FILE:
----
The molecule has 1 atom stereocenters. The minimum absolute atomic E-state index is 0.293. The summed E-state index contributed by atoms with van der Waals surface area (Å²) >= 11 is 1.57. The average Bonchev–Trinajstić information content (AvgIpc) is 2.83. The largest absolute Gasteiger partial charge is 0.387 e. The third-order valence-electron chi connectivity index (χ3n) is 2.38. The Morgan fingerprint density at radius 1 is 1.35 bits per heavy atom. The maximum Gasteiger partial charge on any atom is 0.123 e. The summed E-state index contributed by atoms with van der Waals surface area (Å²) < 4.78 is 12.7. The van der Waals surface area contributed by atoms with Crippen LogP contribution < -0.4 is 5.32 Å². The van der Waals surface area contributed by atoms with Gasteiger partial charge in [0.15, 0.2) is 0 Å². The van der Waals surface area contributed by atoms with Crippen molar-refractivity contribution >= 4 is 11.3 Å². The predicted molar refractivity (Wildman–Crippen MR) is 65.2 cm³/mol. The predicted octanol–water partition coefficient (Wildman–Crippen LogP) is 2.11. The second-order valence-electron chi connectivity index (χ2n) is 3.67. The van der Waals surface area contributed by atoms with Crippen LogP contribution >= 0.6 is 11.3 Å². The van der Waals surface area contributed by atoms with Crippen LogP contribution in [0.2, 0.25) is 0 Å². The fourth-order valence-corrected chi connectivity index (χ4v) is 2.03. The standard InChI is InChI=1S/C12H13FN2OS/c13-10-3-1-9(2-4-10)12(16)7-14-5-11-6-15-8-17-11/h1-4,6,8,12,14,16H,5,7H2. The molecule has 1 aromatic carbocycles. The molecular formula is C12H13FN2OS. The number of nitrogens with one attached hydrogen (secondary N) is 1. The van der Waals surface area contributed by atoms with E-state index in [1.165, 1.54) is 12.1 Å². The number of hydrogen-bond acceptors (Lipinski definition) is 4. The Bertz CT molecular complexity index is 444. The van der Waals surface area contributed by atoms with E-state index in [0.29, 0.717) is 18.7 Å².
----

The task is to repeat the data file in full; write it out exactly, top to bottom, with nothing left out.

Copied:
The molecule has 1 atom stereocenters. The minimum absolute atomic E-state index is 0.293. The summed E-state index contributed by atoms with van der Waals surface area (Å²) >= 11 is 1.57. The average Bonchev–Trinajstić information content (AvgIpc) is 2.83. The largest absolute Gasteiger partial charge is 0.387 e. The third-order valence-electron chi connectivity index (χ3n) is 2.38. The Morgan fingerprint density at radius 1 is 1.35 bits per heavy atom. The maximum Gasteiger partial charge on any atom is 0.123 e. The summed E-state index contributed by atoms with van der Waals surface area (Å²) < 4.78 is 12.7. The van der Waals surface area contributed by atoms with Crippen LogP contribution < -0.4 is 5.32 Å². The van der Waals surface area contributed by atoms with Gasteiger partial charge in [0.15, 0.2) is 0 Å². The van der Waals surface area contributed by atoms with Crippen molar-refractivity contribution >= 4 is 11.3 Å². The predicted molar refractivity (Wildman–Crippen MR) is 65.2 cm³/mol. The predicted octanol–water partition coefficient (Wildman–Crippen LogP) is 2.11. The second-order valence-electron chi connectivity index (χ2n) is 3.67. The van der Waals surface area contributed by atoms with Crippen LogP contribution >= 0.6 is 11.3 Å². The van der Waals surface area contributed by atoms with Crippen LogP contribution in [0.2, 0.25) is 0 Å². The fourth-order valence-corrected chi connectivity index (χ4v) is 2.03. The standard InChI is InChI=1S/C12H13FN2OS/c13-10-3-1-9(2-4-10)12(16)7-14-5-11-6-15-8-17-11/h1-4,6,8,12,14,16H,5,7H2. The molecule has 1 aromatic carbocycles. The molecular formula is C12H13FN2OS. The number of nitrogens with one attached hydrogen (secondary N) is 1. The van der Waals surface area contributed by atoms with E-state index in [1.165, 1.54) is 12.1 Å². The number of hydrogen-bond acceptors (Lipinski definition) is 4. The Bertz CT molecular complexity index is 444. The van der Waals surface area contributed by atoms with E-state index in [0.29, 0.717) is 18.7 Å².